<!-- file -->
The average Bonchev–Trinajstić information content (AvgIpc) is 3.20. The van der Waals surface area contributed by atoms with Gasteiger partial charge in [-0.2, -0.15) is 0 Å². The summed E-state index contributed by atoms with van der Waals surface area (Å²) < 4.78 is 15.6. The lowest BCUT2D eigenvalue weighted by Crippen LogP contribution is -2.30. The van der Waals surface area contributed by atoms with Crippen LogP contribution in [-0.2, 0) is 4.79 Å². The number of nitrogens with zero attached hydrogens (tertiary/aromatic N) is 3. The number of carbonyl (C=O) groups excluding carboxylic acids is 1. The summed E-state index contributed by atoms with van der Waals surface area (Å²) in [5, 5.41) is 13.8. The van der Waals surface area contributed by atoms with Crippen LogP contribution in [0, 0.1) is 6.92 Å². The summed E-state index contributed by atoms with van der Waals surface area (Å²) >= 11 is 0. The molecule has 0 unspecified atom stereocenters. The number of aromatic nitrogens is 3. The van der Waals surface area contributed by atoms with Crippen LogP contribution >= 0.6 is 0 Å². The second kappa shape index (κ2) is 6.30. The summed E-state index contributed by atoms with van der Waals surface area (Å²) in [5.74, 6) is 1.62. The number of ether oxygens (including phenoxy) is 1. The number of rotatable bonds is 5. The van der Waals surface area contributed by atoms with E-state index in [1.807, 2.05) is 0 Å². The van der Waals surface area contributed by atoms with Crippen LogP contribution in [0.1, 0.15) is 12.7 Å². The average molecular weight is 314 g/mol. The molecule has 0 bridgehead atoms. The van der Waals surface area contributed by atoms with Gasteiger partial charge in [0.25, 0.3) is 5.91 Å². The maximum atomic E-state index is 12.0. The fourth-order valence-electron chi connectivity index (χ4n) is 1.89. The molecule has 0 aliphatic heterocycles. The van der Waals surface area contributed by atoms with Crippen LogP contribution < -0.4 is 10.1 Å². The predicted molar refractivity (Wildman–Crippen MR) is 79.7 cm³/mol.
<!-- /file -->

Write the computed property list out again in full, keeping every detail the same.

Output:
The average Bonchev–Trinajstić information content (AvgIpc) is 3.20. The van der Waals surface area contributed by atoms with Gasteiger partial charge in [-0.2, -0.15) is 0 Å². The summed E-state index contributed by atoms with van der Waals surface area (Å²) < 4.78 is 15.6. The lowest BCUT2D eigenvalue weighted by Crippen LogP contribution is -2.30. The van der Waals surface area contributed by atoms with Crippen LogP contribution in [-0.2, 0) is 4.79 Å². The number of nitrogens with zero attached hydrogens (tertiary/aromatic N) is 3. The number of carbonyl (C=O) groups excluding carboxylic acids is 1. The summed E-state index contributed by atoms with van der Waals surface area (Å²) in [5, 5.41) is 13.8. The van der Waals surface area contributed by atoms with Crippen LogP contribution in [0, 0.1) is 6.92 Å². The summed E-state index contributed by atoms with van der Waals surface area (Å²) >= 11 is 0. The molecule has 0 unspecified atom stereocenters. The number of aromatic nitrogens is 3. The van der Waals surface area contributed by atoms with Crippen LogP contribution >= 0.6 is 0 Å². The second kappa shape index (κ2) is 6.30. The summed E-state index contributed by atoms with van der Waals surface area (Å²) in [5.74, 6) is 1.62. The number of ether oxygens (including phenoxy) is 1. The number of rotatable bonds is 5. The van der Waals surface area contributed by atoms with E-state index in [1.807, 2.05) is 0 Å². The van der Waals surface area contributed by atoms with Crippen LogP contribution in [0.1, 0.15) is 12.7 Å². The average molecular weight is 314 g/mol. The molecule has 0 bridgehead atoms. The van der Waals surface area contributed by atoms with Gasteiger partial charge in [0.25, 0.3) is 5.91 Å². The maximum atomic E-state index is 12.0. The fourth-order valence-electron chi connectivity index (χ4n) is 1.89. The molecule has 0 aliphatic heterocycles. The van der Waals surface area contributed by atoms with Crippen LogP contribution < -0.4 is 10.1 Å². The predicted molar refractivity (Wildman–Crippen MR) is 79.7 cm³/mol.